"Shouldn't you be revising?": How to respond to unhelpful comments about exams
This article was first published in April 2019.
If you’re doing your exams at the moment, there’s a high chance you’ll have heard some phrases that made you roll your eyes so much, you thought they’d come out of your head.
Even when other people are encouraged to steer clear of these types of comments, it’s inevitable that you’ll hear at least one at some point. The question is though, how can you respond whilst avoiding the falling out of the century?
We’ve spoken to Mark Anderson, a life and careers coach, to get some tips.
What’s the absolute worst thing you can do if someone makes an unhelpful comment during exams?
Empty reassurances or unhelpful comments are not what you want to hear during exam season. However, the worst thing you can do is see such comments as an opportunity to start a full scale argument. It will just put you in a bad mood and this is not what you want when you need to remain calm, cool and collected during exam season. Remember that they are simply trying to reassure you, not start a fight.
What tips and tricks would you recommend to avoid getting angry when someone makes unhelpful comments?
Decide now how you will respond if you hear such comments in a way that will help you to keep a lid on it. If the comments don't come as such a shock, you are more likely to respond in a calm manner. You might want to start with something like "I know you're trying to help, but...".
What if I get annoyed easily?
If you do have a short fuse, you could politely excuse yourself from the room to calm down first before returning with a measured response. Perhaps you could calmly explain why their comment isn't helpful to you. Then they'll be less likely to repeat those comments. If face-to-face isn't your thing, why not send a text to your parents? They may see it as being impersonal but at least you are still communicating.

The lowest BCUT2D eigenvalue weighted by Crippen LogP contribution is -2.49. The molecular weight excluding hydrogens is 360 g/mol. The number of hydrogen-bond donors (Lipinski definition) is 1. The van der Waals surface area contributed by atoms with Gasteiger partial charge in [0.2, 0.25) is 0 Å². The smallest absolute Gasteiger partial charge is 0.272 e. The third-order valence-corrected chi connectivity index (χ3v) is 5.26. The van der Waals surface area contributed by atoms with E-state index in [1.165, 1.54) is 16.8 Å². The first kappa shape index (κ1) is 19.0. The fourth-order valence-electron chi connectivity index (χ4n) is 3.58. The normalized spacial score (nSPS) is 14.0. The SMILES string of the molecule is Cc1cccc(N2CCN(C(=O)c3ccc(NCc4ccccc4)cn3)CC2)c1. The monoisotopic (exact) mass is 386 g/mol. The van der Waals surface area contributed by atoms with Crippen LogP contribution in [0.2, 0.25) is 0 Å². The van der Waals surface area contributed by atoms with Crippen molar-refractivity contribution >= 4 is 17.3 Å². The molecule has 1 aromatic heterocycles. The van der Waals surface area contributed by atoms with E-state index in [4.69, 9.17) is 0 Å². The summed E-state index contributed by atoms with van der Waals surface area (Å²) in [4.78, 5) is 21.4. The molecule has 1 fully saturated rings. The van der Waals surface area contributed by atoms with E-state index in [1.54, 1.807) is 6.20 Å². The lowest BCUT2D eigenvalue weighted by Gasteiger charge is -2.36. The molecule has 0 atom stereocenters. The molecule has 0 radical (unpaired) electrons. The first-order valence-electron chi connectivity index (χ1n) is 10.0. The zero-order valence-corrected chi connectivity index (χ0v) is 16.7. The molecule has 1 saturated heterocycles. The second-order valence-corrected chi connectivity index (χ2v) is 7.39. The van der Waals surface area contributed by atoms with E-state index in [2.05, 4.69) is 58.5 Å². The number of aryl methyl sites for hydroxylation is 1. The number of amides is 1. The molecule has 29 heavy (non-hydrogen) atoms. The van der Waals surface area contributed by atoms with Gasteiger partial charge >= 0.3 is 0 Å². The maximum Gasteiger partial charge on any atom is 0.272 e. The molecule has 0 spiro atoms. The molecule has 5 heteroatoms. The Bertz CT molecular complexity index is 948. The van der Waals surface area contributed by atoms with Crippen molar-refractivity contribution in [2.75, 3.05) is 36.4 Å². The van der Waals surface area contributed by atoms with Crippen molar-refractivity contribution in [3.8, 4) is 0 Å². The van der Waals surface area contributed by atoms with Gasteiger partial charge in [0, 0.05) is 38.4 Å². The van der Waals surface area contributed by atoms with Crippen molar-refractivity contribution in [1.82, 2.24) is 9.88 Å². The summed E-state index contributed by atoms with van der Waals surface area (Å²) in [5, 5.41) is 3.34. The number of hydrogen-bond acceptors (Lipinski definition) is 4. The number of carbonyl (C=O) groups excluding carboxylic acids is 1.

What is it, do you think, that makes us act angrily in the first place when someone makes those comments?
Exam season is a tense time and it's easy to feel the pressure, not only from parents and teachers, but also the pressure you put on yourself to achieve. It's no wonder that you can easily snap when you hear unhelpful comments.
Keeping things in perspective is vital. Although exams are important, your results don't define you as a person. Of course, there may be particular grades you need to achieve in order to progress to the next level in your career journey. However, your character, personality, qualities and many skills cannot be measured by exam performance and these are the key things that employers are looking for when they are recruiting.
At the end of the day, as long as you can look yourself in the mirror and be confident that you have done your best, then whatever grades you get you can hold your head up high.
How can you pick yourself up if a comment like this makes you sad, and you focus on it for a long time? What can you tell yourself?
Whatever you focus your mind on will have an impact on your performance. If you focus on negative comments and limiting beliefs, guess what happens?